Harris Park is more than a green space – it’s a part of local history.
After all, Eldon House, above the park, is the oldest home in the Forest City, and Harris Park recognizes the family who loved the home for over a century.
The space can go from a tranquil walking path to a high-energy festival destination. Over the years, it has seen a variety of uses, most of which you’ll find below.
1834-1959: Four generations of Harris Family carry on the home.
After the iconic Eldon House was built, John and Amelia Harris moved into the home with their 10 children. The home sat on 11 acres of property, which eventually became Harris Park.
However, the Harris family weren’t the only Londoners using the area.
Between 1835 and 1912, the Blackfriars Mill operated on the land below the Harris family home, according to Daniel J. Brock’s book “Fragments From the Forks: London, Ontario’s Legacy.”
Another book, “London Free Press: From the Vault” by Jennifer Grainger, also mentions the mill, along with two 480-feet long slides built in 1886 used for toboggan races. The chutes stretched from the eventual parkland to the Thames River’s edge.
1960-1964: The Eldon House museum and park’s beginning
Following Amelia “Milly” Harris’ passing in 1959, the descendants of the Harris family donated the house and its items to the City of London. The home, now called Eldon House, became a museum in 1961.
Eldon House is as close to London’s past as you can get. With the home left virtually unchanged, it’s like you’re visiting the Harris family yourself.
Harris Park officially opened in 1964 as a 12-acre green space that was perfect for picnicking. A London Free Press article dated August 11, 1964 noted the parks department at the time considered a play area for kids with swings and a sandbox.
Despite no playground for kids, Harris Park is still a great place for them to play. During 2018 Canada Day celebrations, children were enjoying the bouncy castles and balloons at the event.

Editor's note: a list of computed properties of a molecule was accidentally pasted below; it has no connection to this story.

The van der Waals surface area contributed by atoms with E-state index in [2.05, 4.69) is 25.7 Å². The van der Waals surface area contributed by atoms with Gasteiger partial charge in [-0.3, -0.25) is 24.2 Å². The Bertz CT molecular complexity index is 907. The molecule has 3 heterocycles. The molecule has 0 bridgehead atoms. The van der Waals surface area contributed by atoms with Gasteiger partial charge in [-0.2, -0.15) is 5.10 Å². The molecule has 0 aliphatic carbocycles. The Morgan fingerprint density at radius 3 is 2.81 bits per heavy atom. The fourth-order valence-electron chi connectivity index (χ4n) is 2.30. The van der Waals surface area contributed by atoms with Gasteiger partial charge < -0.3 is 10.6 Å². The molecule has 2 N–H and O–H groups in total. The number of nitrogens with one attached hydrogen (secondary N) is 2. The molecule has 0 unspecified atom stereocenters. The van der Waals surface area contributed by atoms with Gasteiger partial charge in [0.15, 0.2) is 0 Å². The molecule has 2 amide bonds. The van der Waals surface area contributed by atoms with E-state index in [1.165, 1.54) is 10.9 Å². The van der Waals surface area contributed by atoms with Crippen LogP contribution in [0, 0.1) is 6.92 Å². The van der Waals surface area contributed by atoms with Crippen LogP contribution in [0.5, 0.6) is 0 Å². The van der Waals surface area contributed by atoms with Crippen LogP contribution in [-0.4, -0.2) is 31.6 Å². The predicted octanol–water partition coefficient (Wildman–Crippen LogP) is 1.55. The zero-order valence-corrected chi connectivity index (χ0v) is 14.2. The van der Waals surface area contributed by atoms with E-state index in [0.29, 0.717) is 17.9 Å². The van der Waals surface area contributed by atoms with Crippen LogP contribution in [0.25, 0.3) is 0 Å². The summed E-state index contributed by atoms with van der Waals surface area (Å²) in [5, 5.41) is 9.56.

1974-1975: Construction at Harris Park
In 1974, Harris Park’s space expanded on Ridout Street North up to the Blackfriars Bridge’s area. The Ridout Street North entrance, starting from the park’s riverside, started construction in 1975.
1991: The First Bandshell Arrives
The first bandshell in Harris Park was a blue gazebo where musicians would play.
The Magnolia Jazz Band were the first to strike up a tune in the structure after the ribbon cutting ceremony in May of 1991. The City of London contributed $75,000 and John Labatt Limited donated $50,000 towards the bandshell.
2001- Canada Day celebrations blend into the firework show
Canada Day in Harris Park comes with fresh cupcakes, performances, and booming fireworks.
Randy Warden, the former chairperson and event organizer of both the London Canada Day Committee and London Celebrates Canada, moved the event to the park in 2001.
He explained it made sense to move the day-long celebrations to Harris Park, as the fireworks show was at the Forks of the Thames.
Before the millennium, other parks in London, such as Victoria Park and Gibbons Park, held separate Canada Day celebrations.
2004- Harris Park becomes an outdoor concert destination
The annual concert series began as a Bethany’s Hope Foundation fundraiser. In the 11 years the festival partnered with the charity, Rock the Park raised $2.2 million total.
As the years went on, the lineup became more diverse, including country and 90s nights.
If you get the chance, attend Rock the Park! There’s nothing like watching the sunset and fade into the night sky while feeding off the crowd’s energy during an outdoor concert.
2017- Celebrating a sequential milestone
New developments became part of Harris Park, including ones celebrating Canada 150.
The Canada Day Pavillion and a new bandshell came to Harris Park in 2017. A time capsule buried that year will open for Canada’s 200th in 2067.
Next time you attend a festival or take a stroll in Harris Park, take the time to appreciate the history.
If you have any favourite memories of Harris Park, please share them in the comments below!
Watch the Histories of London: Parks and Festivals Mini-Documentary.